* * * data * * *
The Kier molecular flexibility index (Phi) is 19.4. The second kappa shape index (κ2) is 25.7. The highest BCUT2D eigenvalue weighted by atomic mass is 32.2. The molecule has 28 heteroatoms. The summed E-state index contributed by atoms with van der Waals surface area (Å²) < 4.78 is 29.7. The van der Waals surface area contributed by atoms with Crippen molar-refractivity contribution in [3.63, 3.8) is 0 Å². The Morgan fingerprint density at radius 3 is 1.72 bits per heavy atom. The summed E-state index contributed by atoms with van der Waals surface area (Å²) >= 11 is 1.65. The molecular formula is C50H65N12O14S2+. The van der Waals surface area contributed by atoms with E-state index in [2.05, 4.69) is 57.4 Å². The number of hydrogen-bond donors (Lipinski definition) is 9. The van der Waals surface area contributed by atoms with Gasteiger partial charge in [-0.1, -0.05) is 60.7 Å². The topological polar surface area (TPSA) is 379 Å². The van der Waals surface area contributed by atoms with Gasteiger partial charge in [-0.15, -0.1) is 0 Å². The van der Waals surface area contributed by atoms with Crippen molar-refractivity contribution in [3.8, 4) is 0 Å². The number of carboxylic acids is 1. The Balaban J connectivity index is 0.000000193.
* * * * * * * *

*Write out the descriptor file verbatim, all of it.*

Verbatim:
The Kier molecular flexibility index (Phi) is 19.4. The second kappa shape index (κ2) is 25.7. The highest BCUT2D eigenvalue weighted by atomic mass is 32.2. The molecule has 28 heteroatoms. The summed E-state index contributed by atoms with van der Waals surface area (Å²) < 4.78 is 29.7. The van der Waals surface area contributed by atoms with Crippen molar-refractivity contribution in [3.63, 3.8) is 0 Å². The Morgan fingerprint density at radius 3 is 1.72 bits per heavy atom. The summed E-state index contributed by atoms with van der Waals surface area (Å²) >= 11 is 1.65. The molecular formula is C50H65N12O14S2+. The van der Waals surface area contributed by atoms with E-state index in [2.05, 4.69) is 57.4 Å². The number of hydrogen-bond donors (Lipinski definition) is 9. The van der Waals surface area contributed by atoms with Gasteiger partial charge in [-0.1, -0.05) is 60.7 Å². The topological polar surface area (TPSA) is 379 Å². The van der Waals surface area contributed by atoms with Gasteiger partial charge in [-0.15, -0.1) is 0 Å². The van der Waals surface area contributed by atoms with Crippen molar-refractivity contribution in [3.8, 4) is 0 Å². The number of carboxylic acids is 1. The Balaban J connectivity index is 0.000000193.